Samsung Galaxy S 4G (T-Mobile)
Typical Price: $446.00
CNET Editors' Rating: 4.0 / 5
The good: The Samsung Galaxy S 4G has 4G connectivity, a front-facing camera for video calls, and a larger battery. Android 2.2 offers impressive data speeds and good call quality. Other highlights include a rich and vibrant Super AMOLED touch screen and a 5-megapixel camera with 720p HD video recording.
The bad: No camera flash. The Galaxy S 4G has less internal memory than the Vibrant. There was some slight sluggishness with some tasks.
The bottom line: The Samsung Galaxy S 4G is a fantastic Android smartphone for T-Mobile customers, delivering fast data speeds and other improvements, but Vibrant owners should be fine holding off for now.
Design, Features & Performance (out of 10)
Though it hasn't even been a year since the Samsung Vibrant was released, a successor has already come along to take its place. The Samsung Galaxy S 4G is nearly identical in design, but don't let its looks fool you, as the new smartphone brings a number of changes under the hood. It ships running Android 2.2.1; there's a front-facing camera for video calls; and, most importantly, you get 4G connectivity, with the capability of hitting theoretical download speeds of 21Mbps. Indeed, we got some impressive and zippy data speeds during our review period, improving the smartphone Web browsing and streaming experience. Throw in the preloaded entertainment extras and you've got one fast and fun device.
If you already own a Vibrant, we wouldn't say this is a necessary upgrade, especially since you're probably still on contract. However, if you're in the market for a new smartphone, the Samsung Galaxy S 4G is certainly one of our top picks. T-Mobile has two other great 4G devices, the T-Mobile MyTouch 4G and the T-Mobile G2, and it may come down to personal preference, but the Galaxy S 4G has the potential to be faster and also sports a sharper, richer display. The Samsung Galaxy S 4G is available now for $199.99 with a two-year contract and after a $50 mail-in rebate.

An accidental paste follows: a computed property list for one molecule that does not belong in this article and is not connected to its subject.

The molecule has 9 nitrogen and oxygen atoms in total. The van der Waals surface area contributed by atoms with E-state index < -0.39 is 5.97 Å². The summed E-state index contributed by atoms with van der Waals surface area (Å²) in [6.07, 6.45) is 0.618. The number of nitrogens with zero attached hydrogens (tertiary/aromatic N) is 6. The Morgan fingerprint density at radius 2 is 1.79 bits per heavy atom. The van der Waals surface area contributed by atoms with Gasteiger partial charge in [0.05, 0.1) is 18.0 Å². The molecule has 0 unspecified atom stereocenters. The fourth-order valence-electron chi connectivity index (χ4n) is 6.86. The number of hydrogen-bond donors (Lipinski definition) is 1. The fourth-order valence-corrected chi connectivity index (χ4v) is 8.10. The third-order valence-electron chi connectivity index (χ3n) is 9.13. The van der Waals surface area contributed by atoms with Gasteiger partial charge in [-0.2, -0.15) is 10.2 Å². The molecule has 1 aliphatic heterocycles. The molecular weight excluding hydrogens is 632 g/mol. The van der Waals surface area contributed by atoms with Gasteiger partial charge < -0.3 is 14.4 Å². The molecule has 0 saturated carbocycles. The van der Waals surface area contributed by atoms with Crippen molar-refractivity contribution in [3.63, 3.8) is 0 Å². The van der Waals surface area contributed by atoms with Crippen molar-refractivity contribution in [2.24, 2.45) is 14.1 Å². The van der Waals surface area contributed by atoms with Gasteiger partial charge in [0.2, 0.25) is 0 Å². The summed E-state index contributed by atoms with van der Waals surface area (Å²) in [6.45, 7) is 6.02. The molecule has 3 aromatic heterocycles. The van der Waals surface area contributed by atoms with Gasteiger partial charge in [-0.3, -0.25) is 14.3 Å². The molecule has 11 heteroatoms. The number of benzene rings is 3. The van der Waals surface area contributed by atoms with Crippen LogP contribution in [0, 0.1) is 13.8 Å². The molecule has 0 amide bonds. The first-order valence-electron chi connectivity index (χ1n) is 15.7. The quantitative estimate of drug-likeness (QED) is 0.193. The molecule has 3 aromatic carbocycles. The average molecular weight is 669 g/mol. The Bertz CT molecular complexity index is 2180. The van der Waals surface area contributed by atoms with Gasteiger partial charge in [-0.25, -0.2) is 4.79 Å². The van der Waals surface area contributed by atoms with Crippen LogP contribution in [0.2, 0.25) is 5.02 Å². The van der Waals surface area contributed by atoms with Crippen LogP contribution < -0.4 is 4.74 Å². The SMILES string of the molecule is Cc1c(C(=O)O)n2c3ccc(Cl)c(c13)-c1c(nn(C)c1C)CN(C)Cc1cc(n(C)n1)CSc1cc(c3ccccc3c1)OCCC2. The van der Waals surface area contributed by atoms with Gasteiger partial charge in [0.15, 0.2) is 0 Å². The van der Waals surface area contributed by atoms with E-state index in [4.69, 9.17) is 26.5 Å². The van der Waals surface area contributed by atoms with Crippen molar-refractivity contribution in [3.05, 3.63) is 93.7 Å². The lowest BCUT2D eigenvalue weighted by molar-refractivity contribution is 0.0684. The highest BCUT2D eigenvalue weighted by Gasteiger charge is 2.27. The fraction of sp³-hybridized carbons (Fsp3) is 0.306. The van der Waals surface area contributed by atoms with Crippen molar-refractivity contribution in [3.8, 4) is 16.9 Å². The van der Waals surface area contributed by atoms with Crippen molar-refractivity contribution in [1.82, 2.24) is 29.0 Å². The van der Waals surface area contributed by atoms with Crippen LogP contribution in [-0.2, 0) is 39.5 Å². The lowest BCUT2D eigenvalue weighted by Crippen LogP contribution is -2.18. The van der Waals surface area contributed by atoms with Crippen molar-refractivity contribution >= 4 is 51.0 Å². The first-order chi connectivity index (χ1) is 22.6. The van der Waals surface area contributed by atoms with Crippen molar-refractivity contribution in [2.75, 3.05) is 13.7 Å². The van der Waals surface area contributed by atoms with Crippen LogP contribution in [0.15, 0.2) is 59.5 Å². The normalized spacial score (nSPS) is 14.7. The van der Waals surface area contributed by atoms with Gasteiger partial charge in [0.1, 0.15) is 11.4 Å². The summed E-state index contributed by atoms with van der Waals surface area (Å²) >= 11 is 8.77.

The Samsung Galaxy S 4G isn't remarkably different from the Samsung Vibrant in design. In fact, if you were to put the two side by side, it would be difficult to tell one from the other. They're the same size at 4.82 inches tall by 2.54 inches wide by 0.39 inch thick and 4.16 ounces, and both feature attractive chrome accents and rounded corners and edges.
The only noticeable difference is that the Galaxy S 4G has a new "silver reflex" finish on back. It's more of a matte finish, so unlike the Vibrant, the Galaxy S 4G doesn't feel quite as slick or plasticky, which is a good thing. That said, we still prefer the more premium feel of the T-Mobile MyTouch 4G, even though it's slightly heavier and thicker than the Galaxy S 4G.
You still get the 4-inch Super AMOLED touch screen, which is eye-catching and gorgeous. The sharp display makes it easy to read text, but it really shines when you're viewing video or photos, as colors and details really come through on the vibrant screen. The touch screen is also responsive. It registered all our taps, and we were able to smoothly and quickly scroll through the menus and lists. Like the rest of the series, the Galaxy S 4G uses Samsung's TouchWiz user interface, and the smartphone ships with the Swype virtual keyboard.
There are four touch-sensitive buttons--menu, home, back, and search--below the display. On the left side is a volume rocker and on the right is a power/lock button. The top of the device features a 3.5mm headphone jack and a Micro-USB port with a sliding cover, with the camera located on back. There is, however, no flash and no dedicated camera key.
The Samsung Galaxy S 4G comes packaged with an AC adapter, a USB cable, a 16GB microSD card, a wired stereo headset, and reference material.